Memory consumption for powershell.exe was very high as well, and kept growing with each batch. After the 3rd batch, I decided I needed to exit PowerShell after each one and restart it just to keep that from getting out of hand. I’m not sure what happened there; maybe a runspace memory leak?

I had estimated attaching the databases would take about one hour. It took over six and a half. There was no one more upset over this than me. On the up side, the logs showed nothing but success.


Once we realized that attaching the databases was going to run longer than expected, our developers and QA team pivoted to testing what they could with the databases we had attached early on. In hindsight, I should have asked them which databases they needed for their test plans and attached those right away, so that they could test while ther remainder of the databases were running. But, great news! They didn’t find any issues that could be directly attributed to how we did the migration of the data.

I re-ran my earlier PowerShell to fetch the databases and their files from sys.databases against the new instance and compared to the original; everything matched! Confirmation that all of the databases were attached.

Final Steps

We missed the estimated time for our go/no-go decision by five minutes. With the number of moving parts, databases in play, unexpected delays, and amount of testing we had to do, that’s pretty good! My colleague and I had some additional work we needed to take care of after the team declared the migration a success. Agent jobs needed to be enabled, overnight job startups monitored, things like that. We called it a day after about 14 hours in the office.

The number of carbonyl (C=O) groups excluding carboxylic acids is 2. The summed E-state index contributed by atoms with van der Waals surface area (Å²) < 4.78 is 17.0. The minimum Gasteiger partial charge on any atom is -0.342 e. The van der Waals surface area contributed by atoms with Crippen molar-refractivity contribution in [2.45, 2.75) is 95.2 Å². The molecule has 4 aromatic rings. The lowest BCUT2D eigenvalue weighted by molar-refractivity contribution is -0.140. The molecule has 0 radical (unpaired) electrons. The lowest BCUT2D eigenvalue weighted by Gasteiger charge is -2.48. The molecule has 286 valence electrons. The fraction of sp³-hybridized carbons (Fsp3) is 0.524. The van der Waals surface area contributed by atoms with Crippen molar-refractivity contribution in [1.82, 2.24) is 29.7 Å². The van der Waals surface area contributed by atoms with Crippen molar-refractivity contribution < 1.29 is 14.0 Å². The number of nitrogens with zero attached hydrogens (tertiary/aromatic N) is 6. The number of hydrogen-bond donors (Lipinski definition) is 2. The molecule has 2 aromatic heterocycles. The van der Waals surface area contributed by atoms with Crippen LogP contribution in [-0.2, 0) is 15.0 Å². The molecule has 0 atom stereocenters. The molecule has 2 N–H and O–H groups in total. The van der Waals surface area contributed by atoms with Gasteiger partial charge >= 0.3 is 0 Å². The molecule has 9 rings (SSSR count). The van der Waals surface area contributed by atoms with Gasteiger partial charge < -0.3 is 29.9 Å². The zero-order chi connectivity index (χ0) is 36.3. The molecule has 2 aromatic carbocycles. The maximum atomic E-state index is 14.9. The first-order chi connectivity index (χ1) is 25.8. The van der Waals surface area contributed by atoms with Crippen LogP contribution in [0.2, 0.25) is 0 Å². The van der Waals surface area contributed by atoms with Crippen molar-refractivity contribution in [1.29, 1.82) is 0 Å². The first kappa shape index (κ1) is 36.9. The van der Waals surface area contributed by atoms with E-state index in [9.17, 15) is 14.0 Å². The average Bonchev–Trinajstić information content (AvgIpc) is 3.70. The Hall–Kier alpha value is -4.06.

The next day, we had some more tasks to complete. Per a blog post by Erin Stellato (blog|twitter) back in May, because we upgraded from 2008R2 to 2016, an index rebuild was advisable for all our nonclustered indexes. I did this via Red Gate Multi Script and some dynamic SQL instead of PowerShell this time, looping through all the NC indexes in each database and running ALTER INDEX REBUILD.


Our first few days post-upgrade didn’t go well. CPU usage and response times were terrible and after checking over everything for days on end, we finally tracked it back to a piece of code that was still looking for the old SQL Server 2008R2 instance. Once that was fixed, everything came back to normal.

A few days post-migration, we did have one problem caused by a change in SQL Server 2016. It seems that SQL Server got a little stricter about doing subtraction of integers from time types (instead of using dateadd()). Correcting it was pretty easy as it was limited to a couple stored procedures which are used in a limited capacity.

Lessons Learned

It’s not a good project without some solid lessons learned! What could we have done to make migration day easier?

  • Work out which databases need to be available for performing post-upgrade checks and attach those first
  • Work in smaller batches (not sure how much this would have helped)
  • Have a test environment that’s as close as possible to production in all aspects


I suppose you’re expecting me to say something profound here. The most surprising thing to me about this migration is that there were no major surprises. Aside from one portion taking longer than anticipated and those two small pieces of code, everything went to plan.

All in all, our migration is a success and after working out a few glitches in the week or two after, things have been running well. We’re on a modern release now, and looking forward to taking advantage of the new features available to us now.